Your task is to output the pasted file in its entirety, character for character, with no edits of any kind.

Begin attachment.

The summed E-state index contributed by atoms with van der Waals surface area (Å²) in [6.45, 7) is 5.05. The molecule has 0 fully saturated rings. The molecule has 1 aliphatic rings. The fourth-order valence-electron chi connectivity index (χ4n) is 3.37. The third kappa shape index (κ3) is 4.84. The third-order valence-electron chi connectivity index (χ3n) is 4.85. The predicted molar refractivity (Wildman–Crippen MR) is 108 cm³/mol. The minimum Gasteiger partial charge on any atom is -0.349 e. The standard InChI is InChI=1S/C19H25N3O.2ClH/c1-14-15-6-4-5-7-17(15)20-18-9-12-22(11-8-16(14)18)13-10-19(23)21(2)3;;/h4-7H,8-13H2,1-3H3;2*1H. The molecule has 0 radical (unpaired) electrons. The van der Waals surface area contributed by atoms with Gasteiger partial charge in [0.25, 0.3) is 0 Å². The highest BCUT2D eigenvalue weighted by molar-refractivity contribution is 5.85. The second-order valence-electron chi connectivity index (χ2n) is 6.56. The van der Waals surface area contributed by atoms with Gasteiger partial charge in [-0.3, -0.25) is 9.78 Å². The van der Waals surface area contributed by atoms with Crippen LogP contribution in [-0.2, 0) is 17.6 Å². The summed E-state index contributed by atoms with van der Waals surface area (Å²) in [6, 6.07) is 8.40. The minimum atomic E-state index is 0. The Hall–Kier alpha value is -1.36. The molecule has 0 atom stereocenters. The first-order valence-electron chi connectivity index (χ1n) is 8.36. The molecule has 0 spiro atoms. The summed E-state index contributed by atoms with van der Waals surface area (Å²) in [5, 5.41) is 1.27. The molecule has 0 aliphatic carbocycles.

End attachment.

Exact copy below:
The summed E-state index contributed by atoms with van der Waals surface area (Å²) in [6.45, 7) is 5.05. The molecule has 0 fully saturated rings. The molecule has 1 aliphatic rings. The fourth-order valence-electron chi connectivity index (χ4n) is 3.37. The third kappa shape index (κ3) is 4.84. The third-order valence-electron chi connectivity index (χ3n) is 4.85. The predicted molar refractivity (Wildman–Crippen MR) is 108 cm³/mol. The minimum Gasteiger partial charge on any atom is -0.349 e. The standard InChI is InChI=1S/C19H25N3O.2ClH/c1-14-15-6-4-5-7-17(15)20-18-9-12-22(11-8-16(14)18)13-10-19(23)21(2)3;;/h4-7H,8-13H2,1-3H3;2*1H. The molecule has 0 radical (unpaired) electrons. The van der Waals surface area contributed by atoms with Gasteiger partial charge in [0.25, 0.3) is 0 Å². The highest BCUT2D eigenvalue weighted by molar-refractivity contribution is 5.85. The second-order valence-electron chi connectivity index (χ2n) is 6.56. The van der Waals surface area contributed by atoms with Gasteiger partial charge in [-0.3, -0.25) is 9.78 Å². The van der Waals surface area contributed by atoms with Crippen LogP contribution in [-0.2, 0) is 17.6 Å². The summed E-state index contributed by atoms with van der Waals surface area (Å²) in [6, 6.07) is 8.40. The minimum atomic E-state index is 0. The Hall–Kier alpha value is -1.36. The molecule has 0 atom stereocenters. The first-order valence-electron chi connectivity index (χ1n) is 8.36. The molecule has 0 spiro atoms. The summed E-state index contributed by atoms with van der Waals surface area (Å²) in [5, 5.41) is 1.27. The molecule has 0 aliphatic carbocycles.